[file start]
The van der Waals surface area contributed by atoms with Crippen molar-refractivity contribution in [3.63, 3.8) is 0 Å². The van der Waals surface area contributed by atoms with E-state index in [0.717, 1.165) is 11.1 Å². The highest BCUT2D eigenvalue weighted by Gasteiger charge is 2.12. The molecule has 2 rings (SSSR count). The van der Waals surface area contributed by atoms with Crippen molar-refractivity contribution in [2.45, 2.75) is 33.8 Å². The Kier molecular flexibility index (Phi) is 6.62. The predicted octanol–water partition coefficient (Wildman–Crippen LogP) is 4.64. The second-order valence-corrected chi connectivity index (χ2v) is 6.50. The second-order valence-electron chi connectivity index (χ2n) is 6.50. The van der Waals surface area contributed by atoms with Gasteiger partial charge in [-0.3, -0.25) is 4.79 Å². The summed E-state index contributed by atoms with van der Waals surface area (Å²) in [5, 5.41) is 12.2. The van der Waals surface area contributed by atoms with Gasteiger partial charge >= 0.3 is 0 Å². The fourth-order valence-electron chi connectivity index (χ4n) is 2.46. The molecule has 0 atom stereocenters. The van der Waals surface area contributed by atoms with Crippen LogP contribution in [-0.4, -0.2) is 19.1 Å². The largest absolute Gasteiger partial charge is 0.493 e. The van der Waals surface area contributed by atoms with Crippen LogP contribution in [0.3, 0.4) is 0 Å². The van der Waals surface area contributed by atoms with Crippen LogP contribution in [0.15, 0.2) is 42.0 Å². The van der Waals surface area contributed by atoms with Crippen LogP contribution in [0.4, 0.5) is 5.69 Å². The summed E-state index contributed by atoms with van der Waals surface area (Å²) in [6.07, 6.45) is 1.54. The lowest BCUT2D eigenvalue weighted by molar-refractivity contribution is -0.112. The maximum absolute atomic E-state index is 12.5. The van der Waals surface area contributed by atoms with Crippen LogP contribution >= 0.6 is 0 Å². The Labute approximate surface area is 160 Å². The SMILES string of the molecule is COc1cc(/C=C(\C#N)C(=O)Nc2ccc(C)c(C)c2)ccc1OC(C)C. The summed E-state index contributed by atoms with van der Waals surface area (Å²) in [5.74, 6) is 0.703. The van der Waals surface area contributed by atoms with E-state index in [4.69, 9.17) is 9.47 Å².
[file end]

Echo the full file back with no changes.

The van der Waals surface area contributed by atoms with Crippen molar-refractivity contribution in [3.63, 3.8) is 0 Å². The van der Waals surface area contributed by atoms with E-state index in [0.717, 1.165) is 11.1 Å². The highest BCUT2D eigenvalue weighted by Gasteiger charge is 2.12. The molecule has 2 rings (SSSR count). The van der Waals surface area contributed by atoms with Crippen molar-refractivity contribution in [2.45, 2.75) is 33.8 Å². The Kier molecular flexibility index (Phi) is 6.62. The predicted octanol–water partition coefficient (Wildman–Crippen LogP) is 4.64. The second-order valence-corrected chi connectivity index (χ2v) is 6.50. The second-order valence-electron chi connectivity index (χ2n) is 6.50. The van der Waals surface area contributed by atoms with Gasteiger partial charge in [-0.3, -0.25) is 4.79 Å². The summed E-state index contributed by atoms with van der Waals surface area (Å²) in [5, 5.41) is 12.2. The van der Waals surface area contributed by atoms with Gasteiger partial charge >= 0.3 is 0 Å². The fourth-order valence-electron chi connectivity index (χ4n) is 2.46. The molecule has 0 atom stereocenters. The van der Waals surface area contributed by atoms with Crippen LogP contribution in [-0.4, -0.2) is 19.1 Å². The largest absolute Gasteiger partial charge is 0.493 e. The van der Waals surface area contributed by atoms with Crippen LogP contribution in [0.3, 0.4) is 0 Å². The van der Waals surface area contributed by atoms with Crippen LogP contribution in [0.15, 0.2) is 42.0 Å². The van der Waals surface area contributed by atoms with Crippen LogP contribution in [0.4, 0.5) is 5.69 Å². The summed E-state index contributed by atoms with van der Waals surface area (Å²) in [6.07, 6.45) is 1.54. The lowest BCUT2D eigenvalue weighted by molar-refractivity contribution is -0.112. The maximum absolute atomic E-state index is 12.5. The van der Waals surface area contributed by atoms with Crippen LogP contribution >= 0.6 is 0 Å². The Labute approximate surface area is 160 Å². The SMILES string of the molecule is COc1cc(/C=C(\C#N)C(=O)Nc2ccc(C)c(C)c2)ccc1OC(C)C. The summed E-state index contributed by atoms with van der Waals surface area (Å²) in [5.74, 6) is 0.703. The van der Waals surface area contributed by atoms with E-state index in [4.69, 9.17) is 9.47 Å².